We received this question from a reader regarding building regulations in France, and we’d like to share it with you in case you find yourself faced with a similar situation.
Q: “My husband and I are renovating a property in Deux-Sèvres and we will offer tourism accomodation with a gîte, so would like to know if there are any specific regulations regarding people with disabilities, eg bed and toilet heights, door widths, etc. I hope you can help with this matter.”
A: It’s a short question that opens up a big can of the proverbial worms. The first point of order is to determine what type of property is being created, and what type of accommodation is being offered.
In most cases anybody wanting to cater for disability who is renovating or converting an existing building is under no legal obligation to conform to laws regarding specific measures to be undertaken.
(Up to 5 rooms with a maximum of 15 people)
For any new construction: If the rental rooms are part of the main house and share the space with the homeowners there is no need to comply with any special requirements. If the new build forms independent accommodation from the home owners, this must comply with accessibility requirements for, at least, one room and any communal spaces.
For renovations of existing rooms that are part of the house already, no special requirements apply. If converting a “non-habitable” space, by changing its designation (eg attic, workshop, barn) if it is part of the space that can house the home owner, the rules do not apply. However, the authorities “ strongly encourage” those responsible for the renovation to consider making provisions for people with special needs. We will come back to “strongly encourage” later.
If you have communal space, such as a meeting or conference room in the house for all guests to use you may be in the position where it can be classed as an établissement recevant du public ERP, and you may be required to comply with the rules re accessibility for it, and at least one room designated as guest accommodation.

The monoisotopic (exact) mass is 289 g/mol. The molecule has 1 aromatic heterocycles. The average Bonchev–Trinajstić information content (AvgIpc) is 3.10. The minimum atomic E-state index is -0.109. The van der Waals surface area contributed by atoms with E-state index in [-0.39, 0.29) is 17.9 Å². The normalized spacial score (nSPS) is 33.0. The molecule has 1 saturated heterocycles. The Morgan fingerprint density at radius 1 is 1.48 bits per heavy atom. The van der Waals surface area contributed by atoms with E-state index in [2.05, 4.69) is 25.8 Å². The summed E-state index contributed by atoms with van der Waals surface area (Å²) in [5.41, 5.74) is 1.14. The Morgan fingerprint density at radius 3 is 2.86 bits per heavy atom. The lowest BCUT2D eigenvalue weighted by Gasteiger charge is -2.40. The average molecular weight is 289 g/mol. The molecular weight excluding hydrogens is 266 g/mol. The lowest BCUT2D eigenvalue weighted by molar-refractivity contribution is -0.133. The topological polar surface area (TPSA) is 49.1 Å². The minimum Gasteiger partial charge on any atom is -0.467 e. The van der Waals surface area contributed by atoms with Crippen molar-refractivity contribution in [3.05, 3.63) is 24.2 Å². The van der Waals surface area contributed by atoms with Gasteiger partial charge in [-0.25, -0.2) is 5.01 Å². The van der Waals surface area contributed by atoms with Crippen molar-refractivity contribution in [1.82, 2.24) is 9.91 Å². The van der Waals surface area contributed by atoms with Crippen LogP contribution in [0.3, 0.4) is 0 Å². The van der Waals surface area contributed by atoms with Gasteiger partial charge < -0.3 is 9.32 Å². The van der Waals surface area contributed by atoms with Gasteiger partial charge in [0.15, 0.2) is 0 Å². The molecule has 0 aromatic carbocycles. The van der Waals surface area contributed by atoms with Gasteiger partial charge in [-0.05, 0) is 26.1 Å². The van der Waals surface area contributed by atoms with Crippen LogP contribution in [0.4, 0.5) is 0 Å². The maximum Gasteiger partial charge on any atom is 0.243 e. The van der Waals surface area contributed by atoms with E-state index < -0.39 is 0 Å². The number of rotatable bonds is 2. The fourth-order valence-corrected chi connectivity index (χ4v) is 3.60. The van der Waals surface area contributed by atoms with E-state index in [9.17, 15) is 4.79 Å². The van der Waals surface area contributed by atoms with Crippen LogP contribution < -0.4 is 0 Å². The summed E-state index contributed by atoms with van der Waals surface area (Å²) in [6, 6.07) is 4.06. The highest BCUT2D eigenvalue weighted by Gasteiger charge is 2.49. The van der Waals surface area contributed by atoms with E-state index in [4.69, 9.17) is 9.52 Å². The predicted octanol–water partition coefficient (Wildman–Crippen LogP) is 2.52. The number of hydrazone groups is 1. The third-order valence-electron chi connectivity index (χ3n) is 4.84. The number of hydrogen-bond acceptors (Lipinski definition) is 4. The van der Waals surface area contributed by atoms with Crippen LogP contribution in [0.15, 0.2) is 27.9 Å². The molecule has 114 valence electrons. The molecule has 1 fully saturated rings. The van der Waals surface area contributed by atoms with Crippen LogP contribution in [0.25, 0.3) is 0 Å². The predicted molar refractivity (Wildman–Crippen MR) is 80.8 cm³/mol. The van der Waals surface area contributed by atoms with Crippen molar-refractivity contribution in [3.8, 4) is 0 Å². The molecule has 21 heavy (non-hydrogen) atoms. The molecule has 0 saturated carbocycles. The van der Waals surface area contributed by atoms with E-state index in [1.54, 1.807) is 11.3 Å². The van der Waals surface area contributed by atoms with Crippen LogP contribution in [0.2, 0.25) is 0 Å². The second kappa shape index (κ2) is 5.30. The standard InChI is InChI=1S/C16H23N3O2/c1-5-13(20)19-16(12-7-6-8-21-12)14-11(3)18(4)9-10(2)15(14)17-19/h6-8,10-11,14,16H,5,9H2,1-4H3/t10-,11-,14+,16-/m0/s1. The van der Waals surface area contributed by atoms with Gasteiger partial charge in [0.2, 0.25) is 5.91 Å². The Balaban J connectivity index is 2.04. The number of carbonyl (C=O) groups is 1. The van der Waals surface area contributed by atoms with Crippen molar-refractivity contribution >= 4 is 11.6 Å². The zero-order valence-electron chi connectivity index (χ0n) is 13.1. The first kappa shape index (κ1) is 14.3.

Pre-existing chambre d’hôtes have no need to do anything.
Gîtes and holiday homes
If being built from new, and the permis de construire declares that it is destined for sale or rental, then the building must conform to the regulations specific to accessibility and have disability access.
For conversion projects involving a change of designation (attic, workshop or barn) to habitation, then the change does not have to conform to accessibility regulations. But, as before, the authorities “ strongly encourage” people to consider making provision for people with special needs.
The creation of a holiday rental space in an existing house does not have to conform to regulations specific to accessibility and have disability access.
Any gîtes, holiday rentals already in existence do not have to conform to accessibility requirements.
Note 1: If in creating a gîte or holiday let a “communal space”, meeting room as an example, is created that could be seen to be and ERP, the authorities may designate the whole establishment as such and accessibility regulations can be applied.
Note 2: There are different rules regarding accessibility requirements for habitable buildings of over three floors.
Gîtes of multi-occupancy are those that can accommodate more than 15 people. These are all classified as ERP and have to conform to accessibility regulations. This applies to new constructions, all those being created by conversion, and those already existing. A declaration needs to have been made to the local authorities that any existing gîte occupation housing 15+ people now conforms to the legislation.
The regulations in effect are Regles d’Accessibilité, 11th fevrier 2005, there have been many circulars and, what the government like to call précisions that clarify the general rules. Anybody considering this route for development of accommodation would be well advised to contact the local DDTE ( Direction Departmental de Territoires et Environnement), via the local mairie, to establish what their interpretation of current requirements are. This is where the “strongly encourage” may come into effect. There are funds available to help making it possible for people who are seriously considering making these modifications and provisions catering to people with sensory and/or mobility issues. It is a possibility well worth exploring as there is a market out there as attested to by Tourisme Handicaps.
There is a great deal of information available online dealing with layouts and dimensions for specialist provisions. Most of it is common sense, the size of doors for wheelchair access, worktops, socket and light-switch heights, to name a few. If this is a chosen route for your project for holiday accommodation, it’s always a good idea to make the best use of the advise out there at the outset to ensure the right steps are taken to reach a successful outcome for all.
Stephen Davies is a long-time FrenchEntrée contributor on building and renovation matters in France. He runs Renovate in France, a resource of architectural and support services and information, and works full time as a designer, planner and project manager on renovations and new builds.
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